I doubt that she knows much – if anything – about my infertility struggles – unless she heard it through the grapevine.

As I was leaving, Lucy approached me and this is what happened: (I wrote it down after we spoke, so I’m trying to convey it as accurately as possible):

“Lucy came up to me and said that while she was praying, God put me on her heart. And wouldn’t let up. During our prayer time, God kept drawing her attention to me. She said she felt the Holy Spirit churning inside of her, and she knew she had to come find me.

“She said that she didn’t know what I was going through, but God wanted her to tell me one word:

Hannah.’

[Hannah is a woman in the Bible who was barren, and after basically praying her guts out, God answered her prayer with a son. Her story is in 1 Samuel 1-2.]

“Lucy went on to tell me, from God, that this is not the last resort; the doctors don’t matter. I was to keep crying out to the Lord, like Hannah. Keep knocking. God hears my prayers; He hasn’t forgotten me. He will give me a child in His time…and I am to remember that when God gives us a baby. This baby is His, and we are to dedicate it back to The Lord.

“She said, ‘You WILL have a child. Don’t give up. Be like Hannah. Keep praying. Keep praying His Word. Be persistent. It’s not the last resort. You are where you should be – God has you here for a purpose – but He sees the desire of your heart.’”

“Then she said she saw me like a tree – an oak with deep roots. The winds were blowing and bending the tree, but the tree never snapped because the roots were deep.”

The word God gave me this year is Hope. The second word God has given me is Hannah.

And while I wouldn’t say there have been lightning bolts and writing in the sky speaking words of hope to me, I would say that hope has been the under-current of these past few months.

It’s like the moving sidewalk in the airports; hope has been carrying me along, from one place to the next.

Most significant, I think, has been hope’s effect on my disappointments. It’s April. That means I’ve had 4 negative pregnancy tests. One failed IUI.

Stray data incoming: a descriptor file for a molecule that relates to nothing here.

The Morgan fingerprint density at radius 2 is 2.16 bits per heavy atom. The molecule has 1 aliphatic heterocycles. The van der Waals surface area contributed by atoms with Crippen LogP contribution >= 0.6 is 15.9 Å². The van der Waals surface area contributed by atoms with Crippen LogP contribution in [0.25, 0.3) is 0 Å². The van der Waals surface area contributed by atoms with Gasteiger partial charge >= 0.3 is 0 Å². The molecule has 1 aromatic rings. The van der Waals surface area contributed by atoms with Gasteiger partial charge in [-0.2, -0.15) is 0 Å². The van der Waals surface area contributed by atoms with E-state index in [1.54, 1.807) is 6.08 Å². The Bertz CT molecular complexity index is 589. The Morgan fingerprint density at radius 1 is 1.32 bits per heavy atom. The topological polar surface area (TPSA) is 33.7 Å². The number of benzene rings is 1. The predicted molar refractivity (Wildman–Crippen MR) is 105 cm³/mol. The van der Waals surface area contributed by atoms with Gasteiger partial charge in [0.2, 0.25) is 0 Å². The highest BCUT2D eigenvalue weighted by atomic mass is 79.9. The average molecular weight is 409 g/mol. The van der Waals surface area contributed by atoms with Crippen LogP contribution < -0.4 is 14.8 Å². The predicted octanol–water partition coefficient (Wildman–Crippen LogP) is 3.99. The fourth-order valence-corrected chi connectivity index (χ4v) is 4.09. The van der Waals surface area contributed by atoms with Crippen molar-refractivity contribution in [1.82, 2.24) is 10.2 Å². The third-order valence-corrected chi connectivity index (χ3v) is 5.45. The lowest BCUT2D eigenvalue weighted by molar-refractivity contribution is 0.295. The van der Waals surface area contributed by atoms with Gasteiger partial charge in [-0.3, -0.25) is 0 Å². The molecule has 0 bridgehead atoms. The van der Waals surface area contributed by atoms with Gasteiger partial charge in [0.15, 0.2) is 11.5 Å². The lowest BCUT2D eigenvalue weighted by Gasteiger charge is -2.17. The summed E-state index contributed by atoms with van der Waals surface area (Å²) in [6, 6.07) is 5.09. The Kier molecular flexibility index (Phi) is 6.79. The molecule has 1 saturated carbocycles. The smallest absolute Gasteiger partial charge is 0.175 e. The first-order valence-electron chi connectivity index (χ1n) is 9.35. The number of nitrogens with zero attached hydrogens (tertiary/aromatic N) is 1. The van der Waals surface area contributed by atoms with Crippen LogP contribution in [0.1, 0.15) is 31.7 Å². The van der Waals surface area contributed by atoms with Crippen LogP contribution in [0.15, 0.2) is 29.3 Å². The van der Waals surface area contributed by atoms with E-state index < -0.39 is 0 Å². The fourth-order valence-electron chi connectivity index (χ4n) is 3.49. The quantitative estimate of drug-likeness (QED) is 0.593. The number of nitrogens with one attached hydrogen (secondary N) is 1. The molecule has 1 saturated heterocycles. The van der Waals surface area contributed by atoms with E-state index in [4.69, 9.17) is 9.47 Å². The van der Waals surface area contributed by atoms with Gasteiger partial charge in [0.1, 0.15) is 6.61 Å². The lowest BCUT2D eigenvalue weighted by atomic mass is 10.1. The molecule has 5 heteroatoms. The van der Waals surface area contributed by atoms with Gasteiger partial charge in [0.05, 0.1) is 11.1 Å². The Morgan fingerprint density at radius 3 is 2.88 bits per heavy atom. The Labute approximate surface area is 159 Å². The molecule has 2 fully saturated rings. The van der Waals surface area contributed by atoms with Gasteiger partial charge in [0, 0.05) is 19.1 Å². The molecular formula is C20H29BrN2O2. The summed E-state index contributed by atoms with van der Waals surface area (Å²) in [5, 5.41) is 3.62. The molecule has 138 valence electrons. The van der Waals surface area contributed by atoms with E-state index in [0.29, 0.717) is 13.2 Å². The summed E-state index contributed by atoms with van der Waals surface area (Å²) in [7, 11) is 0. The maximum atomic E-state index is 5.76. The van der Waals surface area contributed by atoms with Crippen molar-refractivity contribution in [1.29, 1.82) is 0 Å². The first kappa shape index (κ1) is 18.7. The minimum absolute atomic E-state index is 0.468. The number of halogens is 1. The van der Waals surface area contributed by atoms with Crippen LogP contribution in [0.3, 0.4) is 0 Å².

A few months ago, I would have been depressed for a few days. There would have been tears. Lots of them. Questions. A whole series of mental and emotional gymnastics that would have worn me out.

But there haven’t been. Was it a let-down to only see one line on the stick? Yup. Did my heart drop? Yes. But only for a minute.

After that, truth sets in: it’s just not time. Crying over it is not going to make it happen any sooner.

So, the stick gets tossed in the trash, and it’s on with my day.

That’s what hope has been looking like these days: a negative pregnancy test thrown in the trash and no tears afterwards.

And one day, hope will look like Hannah – hope fulfilled, a prayer answered, a baby in my arms, offered back to the Lord.

In the meantime, Hope just got a little louder.

{Your Turn: What has been the theme of your life lately? What has God been saying to you?}

[Photo Credit: Ashting]

Today, My Heart is Somewhere Else

imageAs far as Saturday mornings go, this one is just about perfect.

My husband peacefully sleeping in our bed, after being away for a week of training for his job; 60 degrees by 10am, with sunlight streaming in through my front window; a quiet house, a cup of coffee, and me on the couch with the newspaper and my iPad.

But even with all of this, my heart is somewhere else.

Oaxaca, Mexico.

I have never been to Oaxaca, but I feel like should be on my way there now.

Our missions team from school left at an ungodly hour this morning for their missions trip. This is a group I’ve traveled with many times (the group, I mean; the students vary as seniors graduate and new ones are added). It was a natural fit for me, as I spent most of my 20s and half of my 30s on foreign missions trips.

This trip was always a highlight for me, and I never felt like I was making a sacrifice, even though I had to give up my Spring Break to go. While exhausting on every level, those trips energized me rather than sucked me dry. Watching our kids fall in love with God, missions, and serving – and being able to serve along side them – is a high for me quite unlike anything else.

My attendance on this trip has been spotty over the last few years. I went faithfully for the first few years, from 2007 – 2009.